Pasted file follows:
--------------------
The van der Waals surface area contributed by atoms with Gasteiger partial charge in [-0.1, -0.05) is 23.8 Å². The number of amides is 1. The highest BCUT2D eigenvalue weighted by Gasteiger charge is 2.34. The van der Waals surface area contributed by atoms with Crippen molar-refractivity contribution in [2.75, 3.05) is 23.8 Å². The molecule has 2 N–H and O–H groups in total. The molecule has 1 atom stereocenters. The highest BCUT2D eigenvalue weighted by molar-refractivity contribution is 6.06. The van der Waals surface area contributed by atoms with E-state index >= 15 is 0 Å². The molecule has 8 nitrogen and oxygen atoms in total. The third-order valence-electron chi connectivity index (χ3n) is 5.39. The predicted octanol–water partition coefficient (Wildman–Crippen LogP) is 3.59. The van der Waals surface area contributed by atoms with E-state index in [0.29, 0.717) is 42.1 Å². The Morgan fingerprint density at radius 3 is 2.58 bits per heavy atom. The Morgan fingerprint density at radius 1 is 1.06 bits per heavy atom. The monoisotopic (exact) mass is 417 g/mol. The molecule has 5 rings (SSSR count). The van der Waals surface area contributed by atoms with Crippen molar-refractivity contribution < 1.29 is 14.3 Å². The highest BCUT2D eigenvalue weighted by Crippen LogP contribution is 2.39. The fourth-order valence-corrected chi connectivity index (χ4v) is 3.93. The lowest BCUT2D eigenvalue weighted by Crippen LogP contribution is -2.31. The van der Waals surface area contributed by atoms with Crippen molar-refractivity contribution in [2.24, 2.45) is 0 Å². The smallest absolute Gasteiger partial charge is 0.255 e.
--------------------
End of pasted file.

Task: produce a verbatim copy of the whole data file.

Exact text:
The van der Waals surface area contributed by atoms with Gasteiger partial charge in [-0.1, -0.05) is 23.8 Å². The number of amides is 1. The highest BCUT2D eigenvalue weighted by Gasteiger charge is 2.34. The van der Waals surface area contributed by atoms with Crippen molar-refractivity contribution in [2.75, 3.05) is 23.8 Å². The molecule has 2 N–H and O–H groups in total. The molecule has 1 atom stereocenters. The highest BCUT2D eigenvalue weighted by molar-refractivity contribution is 6.06. The van der Waals surface area contributed by atoms with E-state index >= 15 is 0 Å². The molecule has 8 nitrogen and oxygen atoms in total. The third-order valence-electron chi connectivity index (χ3n) is 5.39. The predicted octanol–water partition coefficient (Wildman–Crippen LogP) is 3.59. The van der Waals surface area contributed by atoms with E-state index in [0.29, 0.717) is 42.1 Å². The Morgan fingerprint density at radius 3 is 2.58 bits per heavy atom. The Morgan fingerprint density at radius 1 is 1.06 bits per heavy atom. The monoisotopic (exact) mass is 417 g/mol. The molecule has 5 rings (SSSR count). The van der Waals surface area contributed by atoms with Crippen molar-refractivity contribution < 1.29 is 14.3 Å². The highest BCUT2D eigenvalue weighted by Crippen LogP contribution is 2.39. The fourth-order valence-corrected chi connectivity index (χ4v) is 3.93. The lowest BCUT2D eigenvalue weighted by Crippen LogP contribution is -2.31. The van der Waals surface area contributed by atoms with Crippen molar-refractivity contribution in [2.24, 2.45) is 0 Å². The smallest absolute Gasteiger partial charge is 0.255 e.